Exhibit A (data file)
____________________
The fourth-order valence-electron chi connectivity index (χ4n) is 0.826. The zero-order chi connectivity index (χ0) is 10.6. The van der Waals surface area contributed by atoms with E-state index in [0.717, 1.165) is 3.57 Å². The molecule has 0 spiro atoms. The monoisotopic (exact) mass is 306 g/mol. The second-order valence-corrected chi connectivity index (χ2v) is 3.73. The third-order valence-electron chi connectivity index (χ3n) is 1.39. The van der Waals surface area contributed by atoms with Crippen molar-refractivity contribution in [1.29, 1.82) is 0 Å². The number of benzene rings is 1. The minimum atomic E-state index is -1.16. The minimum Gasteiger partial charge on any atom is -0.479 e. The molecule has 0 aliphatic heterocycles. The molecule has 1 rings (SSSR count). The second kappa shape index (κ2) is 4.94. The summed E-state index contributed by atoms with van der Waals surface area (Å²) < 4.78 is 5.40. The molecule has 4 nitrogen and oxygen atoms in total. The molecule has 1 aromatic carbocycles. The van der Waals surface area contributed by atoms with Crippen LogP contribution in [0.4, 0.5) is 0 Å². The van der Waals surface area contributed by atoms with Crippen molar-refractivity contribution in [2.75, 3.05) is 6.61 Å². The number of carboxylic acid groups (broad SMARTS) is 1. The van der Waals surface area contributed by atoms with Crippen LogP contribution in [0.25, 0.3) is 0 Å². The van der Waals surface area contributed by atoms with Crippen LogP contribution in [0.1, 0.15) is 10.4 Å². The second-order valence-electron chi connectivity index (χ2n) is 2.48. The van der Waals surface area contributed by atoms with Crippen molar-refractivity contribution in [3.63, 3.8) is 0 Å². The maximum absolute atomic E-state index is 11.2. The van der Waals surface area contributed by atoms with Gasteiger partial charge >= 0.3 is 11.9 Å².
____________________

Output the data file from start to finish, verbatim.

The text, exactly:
The fourth-order valence-electron chi connectivity index (χ4n) is 0.826. The zero-order chi connectivity index (χ0) is 10.6. The van der Waals surface area contributed by atoms with E-state index in [0.717, 1.165) is 3.57 Å². The molecule has 0 spiro atoms. The monoisotopic (exact) mass is 306 g/mol. The second-order valence-corrected chi connectivity index (χ2v) is 3.73. The third-order valence-electron chi connectivity index (χ3n) is 1.39. The van der Waals surface area contributed by atoms with Crippen molar-refractivity contribution in [1.29, 1.82) is 0 Å². The number of benzene rings is 1. The minimum atomic E-state index is -1.16. The minimum Gasteiger partial charge on any atom is -0.479 e. The molecule has 0 aliphatic heterocycles. The molecule has 1 rings (SSSR count). The second kappa shape index (κ2) is 4.94. The summed E-state index contributed by atoms with van der Waals surface area (Å²) < 4.78 is 5.40. The molecule has 4 nitrogen and oxygen atoms in total. The molecule has 1 aromatic carbocycles. The van der Waals surface area contributed by atoms with Crippen LogP contribution in [0.4, 0.5) is 0 Å². The van der Waals surface area contributed by atoms with Crippen molar-refractivity contribution in [2.75, 3.05) is 6.61 Å². The number of carboxylic acid groups (broad SMARTS) is 1. The van der Waals surface area contributed by atoms with Crippen LogP contribution in [0.25, 0.3) is 0 Å². The van der Waals surface area contributed by atoms with Crippen LogP contribution in [0.1, 0.15) is 10.4 Å². The second-order valence-electron chi connectivity index (χ2n) is 2.48. The van der Waals surface area contributed by atoms with Crippen molar-refractivity contribution in [3.63, 3.8) is 0 Å². The maximum absolute atomic E-state index is 11.2. The van der Waals surface area contributed by atoms with Gasteiger partial charge >= 0.3 is 11.9 Å².